Home Emergency Management News EDM Wednesday Briefing: Multiple Law Enforcement Agencies Hunt a Woman in Colorado Believed to be a Credible Threat to Schools
EDM Wednesday Briefing: Multiple Law Enforcement Agencies Hunt a Woman in Colorado Believed to be a Credible Threat to Schools

EDM Wednesday Briefing: Multiple Law Enforcement Agencies Hunt a Woman in Colorado Believed to be a Credible Threat to Schools


Emergency and disaster management briefing for April 17, 2019: A vehicle attack in Philadelphia injured six people; a lawsuit filed against the New York City Department of Health alleges the city overstepped its authority in mandating vaccinations due to a measles outbreak; a recall has been issued for Chips Ahoy Chewy cookies due to an unexpected solidified ingredient; an apparent random shooting at a mall in Tennessee leaves 2 people dead and one injured; critical infrastructure services, including hospitals and airports in Portugal, reached critical fuel levels amid a strike by tanker-truck drivers across the nation; the WHO says measles cases are up 300 percent in 2019 compared to the same time last year; numerous school districts in Colorado are on lockout as multiple law enforcement agencies hunt an armed and dangerous woman they consider a credible threat to schools; and another multi-day, multi-state severe weather threat begins today in areas already devastated by severe weather over the past weekend.

1) Multiple people were injured and one is in critical condition after a man plowed his vehicle into a crowd of people in Philadelphia Tuesday afternoon. A total of six people were injured during the incident, which occurred at around 3:45 p.m. following an altercation in which the man was involved. The ages of those injured during the attack range from 19 to 44 years old, and victims' injuries included head, neck, shoulder, arm, and leg injuries, along with body trauma.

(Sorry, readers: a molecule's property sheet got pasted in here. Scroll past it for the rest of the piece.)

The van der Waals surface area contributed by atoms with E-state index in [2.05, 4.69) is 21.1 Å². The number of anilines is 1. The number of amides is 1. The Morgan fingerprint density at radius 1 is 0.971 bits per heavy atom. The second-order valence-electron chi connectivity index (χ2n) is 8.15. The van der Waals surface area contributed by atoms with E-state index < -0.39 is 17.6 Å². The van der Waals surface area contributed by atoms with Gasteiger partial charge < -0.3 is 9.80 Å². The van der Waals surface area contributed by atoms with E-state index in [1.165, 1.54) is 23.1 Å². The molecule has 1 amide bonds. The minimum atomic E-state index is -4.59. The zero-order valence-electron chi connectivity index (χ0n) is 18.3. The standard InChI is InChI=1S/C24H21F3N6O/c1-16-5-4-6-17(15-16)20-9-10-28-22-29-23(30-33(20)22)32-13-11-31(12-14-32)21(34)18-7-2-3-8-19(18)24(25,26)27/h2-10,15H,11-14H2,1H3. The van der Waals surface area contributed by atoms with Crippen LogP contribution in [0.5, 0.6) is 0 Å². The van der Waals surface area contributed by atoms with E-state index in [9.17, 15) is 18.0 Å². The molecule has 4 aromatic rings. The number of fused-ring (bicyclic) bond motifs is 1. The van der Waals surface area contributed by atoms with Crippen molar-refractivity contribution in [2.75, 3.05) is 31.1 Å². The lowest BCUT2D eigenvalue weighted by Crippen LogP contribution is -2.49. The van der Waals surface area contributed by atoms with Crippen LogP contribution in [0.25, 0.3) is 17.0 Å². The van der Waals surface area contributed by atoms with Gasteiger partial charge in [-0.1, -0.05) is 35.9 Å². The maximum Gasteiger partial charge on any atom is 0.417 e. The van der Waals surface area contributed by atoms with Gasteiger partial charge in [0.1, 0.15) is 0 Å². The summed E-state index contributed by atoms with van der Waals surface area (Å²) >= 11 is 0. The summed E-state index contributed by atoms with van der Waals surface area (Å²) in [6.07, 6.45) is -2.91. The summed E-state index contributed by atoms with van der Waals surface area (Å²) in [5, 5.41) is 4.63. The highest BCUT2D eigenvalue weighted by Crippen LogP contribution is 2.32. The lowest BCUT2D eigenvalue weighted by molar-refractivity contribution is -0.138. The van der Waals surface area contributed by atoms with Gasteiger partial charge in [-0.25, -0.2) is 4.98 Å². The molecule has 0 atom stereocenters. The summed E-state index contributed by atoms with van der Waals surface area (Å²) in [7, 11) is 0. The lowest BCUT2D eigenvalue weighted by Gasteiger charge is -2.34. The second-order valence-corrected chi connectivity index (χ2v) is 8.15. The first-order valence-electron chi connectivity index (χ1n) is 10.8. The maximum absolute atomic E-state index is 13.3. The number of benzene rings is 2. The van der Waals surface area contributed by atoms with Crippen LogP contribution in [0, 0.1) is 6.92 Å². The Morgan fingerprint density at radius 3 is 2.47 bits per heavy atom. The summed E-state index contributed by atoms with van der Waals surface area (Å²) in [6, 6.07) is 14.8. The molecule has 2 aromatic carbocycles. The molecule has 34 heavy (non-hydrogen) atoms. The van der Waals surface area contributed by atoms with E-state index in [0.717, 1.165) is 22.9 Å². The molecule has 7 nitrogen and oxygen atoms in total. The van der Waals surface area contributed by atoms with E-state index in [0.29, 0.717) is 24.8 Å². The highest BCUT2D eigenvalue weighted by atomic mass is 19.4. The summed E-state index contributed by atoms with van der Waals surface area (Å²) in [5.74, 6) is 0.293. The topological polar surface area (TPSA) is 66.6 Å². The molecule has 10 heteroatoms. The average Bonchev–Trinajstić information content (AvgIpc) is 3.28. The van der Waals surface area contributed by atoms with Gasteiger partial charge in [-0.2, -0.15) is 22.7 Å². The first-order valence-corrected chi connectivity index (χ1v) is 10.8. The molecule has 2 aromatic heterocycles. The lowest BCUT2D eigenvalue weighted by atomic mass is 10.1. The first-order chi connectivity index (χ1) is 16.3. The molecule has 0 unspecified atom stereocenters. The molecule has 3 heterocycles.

2) The health department of the City of New York is facing a lawsuit over its mandatory vaccination order after a measles outbreak swept through one community. The lawsuit was filed by five parents and states that the health department grossly overstepped its authority for issuing the mandatory order, as there are fewer than 250 active cases -- which they claim does not constitute an epidemic. In a similar situation in Rockland County, New York, a Supreme Court judge halted an order that prohibited unvaccinated children from entering public spaces and schools, noting that the 166 cases did not constitute a disaster or rise to the epidemic level.

3) A recall has been issued by Mondelēz Global LLC for a select batch of Chips Ahoy Chewy cookies due to the presence of an unexpected solidified ingredient, which has reportedly had potentially adverse health effects. The 'best when used by dates' included in the recall are limited to four days -- September 7, 8, 14, and 15 of 2019 -- and have the UPC number 0 44000 03223 4. The company -- who noted that cornstarch used in the cookies allegedly did not mix properly, then solidified in the baking process -- advises consumers to avoid consumption of the recalled product.

4) An apparent random shooting at a mall in Tennessee has left two people dead and one man injured. The gunman opened fire outside the Tangers Outlet mall on the outskirts of Pigeon Forge, shooting and killing a woman, Olivia Katel Cunningham, 24, from Pennsylvania, and wounding John Marr, 75, from Massachusetts. Police arrived and locked down the mall. The lockdown was lifted after authorities determined the man, who died at the scene from an alleged self-inflicted gunshot wound, was the only shooter.